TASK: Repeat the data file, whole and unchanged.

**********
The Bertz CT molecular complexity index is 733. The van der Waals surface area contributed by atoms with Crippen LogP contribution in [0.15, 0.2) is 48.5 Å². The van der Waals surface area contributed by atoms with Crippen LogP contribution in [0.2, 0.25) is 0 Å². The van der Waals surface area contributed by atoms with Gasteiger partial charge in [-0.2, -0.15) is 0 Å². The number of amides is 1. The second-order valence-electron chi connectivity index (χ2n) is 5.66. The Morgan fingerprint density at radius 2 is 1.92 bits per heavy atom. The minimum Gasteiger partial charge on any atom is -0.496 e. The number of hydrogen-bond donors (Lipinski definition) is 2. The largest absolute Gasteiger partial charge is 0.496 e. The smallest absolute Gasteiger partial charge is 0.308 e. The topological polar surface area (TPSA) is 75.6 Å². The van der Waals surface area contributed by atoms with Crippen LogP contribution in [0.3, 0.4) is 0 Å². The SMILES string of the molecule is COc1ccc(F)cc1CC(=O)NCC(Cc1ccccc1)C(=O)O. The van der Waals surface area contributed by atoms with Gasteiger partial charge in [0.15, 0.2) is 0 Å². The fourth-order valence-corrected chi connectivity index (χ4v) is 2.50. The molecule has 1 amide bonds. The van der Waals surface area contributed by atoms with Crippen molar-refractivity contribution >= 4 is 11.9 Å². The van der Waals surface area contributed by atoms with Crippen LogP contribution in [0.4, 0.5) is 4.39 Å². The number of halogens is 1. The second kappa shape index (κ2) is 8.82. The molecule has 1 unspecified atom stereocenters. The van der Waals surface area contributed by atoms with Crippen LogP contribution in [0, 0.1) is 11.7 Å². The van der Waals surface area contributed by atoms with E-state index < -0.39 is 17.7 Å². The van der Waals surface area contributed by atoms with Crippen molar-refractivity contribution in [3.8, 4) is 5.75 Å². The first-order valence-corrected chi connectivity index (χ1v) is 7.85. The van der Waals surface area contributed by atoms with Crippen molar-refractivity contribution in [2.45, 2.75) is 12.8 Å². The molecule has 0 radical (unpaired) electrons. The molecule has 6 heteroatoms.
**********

The Bertz CT molecular complexity index is 733. The van der Waals surface area contributed by atoms with Crippen LogP contribution in [0.15, 0.2) is 48.5 Å². The van der Waals surface area contributed by atoms with Crippen LogP contribution in [0.2, 0.25) is 0 Å². The van der Waals surface area contributed by atoms with Gasteiger partial charge in [-0.2, -0.15) is 0 Å². The number of amides is 1. The second-order valence-electron chi connectivity index (χ2n) is 5.66. The Morgan fingerprint density at radius 2 is 1.92 bits per heavy atom. The minimum Gasteiger partial charge on any atom is -0.496 e. The number of hydrogen-bond donors (Lipinski definition) is 2. The largest absolute Gasteiger partial charge is 0.496 e. The smallest absolute Gasteiger partial charge is 0.308 e. The topological polar surface area (TPSA) is 75.6 Å². The van der Waals surface area contributed by atoms with Crippen LogP contribution in [0.3, 0.4) is 0 Å². The SMILES string of the molecule is COc1ccc(F)cc1CC(=O)NCC(Cc1ccccc1)C(=O)O. The van der Waals surface area contributed by atoms with Gasteiger partial charge in [0.15, 0.2) is 0 Å². The fourth-order valence-corrected chi connectivity index (χ4v) is 2.50. The molecule has 1 amide bonds. The van der Waals surface area contributed by atoms with Crippen molar-refractivity contribution >= 4 is 11.9 Å². The van der Waals surface area contributed by atoms with Crippen LogP contribution in [0.4, 0.5) is 4.39 Å². The number of halogens is 1. The second kappa shape index (κ2) is 8.82. The molecule has 1 unspecified atom stereocenters. The van der Waals surface area contributed by atoms with Crippen LogP contribution in [0, 0.1) is 11.7 Å². The van der Waals surface area contributed by atoms with E-state index < -0.39 is 17.7 Å². The van der Waals surface area contributed by atoms with Crippen molar-refractivity contribution in [3.8, 4) is 5.75 Å². The first-order valence-corrected chi connectivity index (χ1v) is 7.85. The van der Waals surface area contributed by atoms with Crippen molar-refractivity contribution in [2.45, 2.75) is 12.8 Å². The molecule has 0 radical (unpaired) electrons. The molecule has 6 heteroatoms.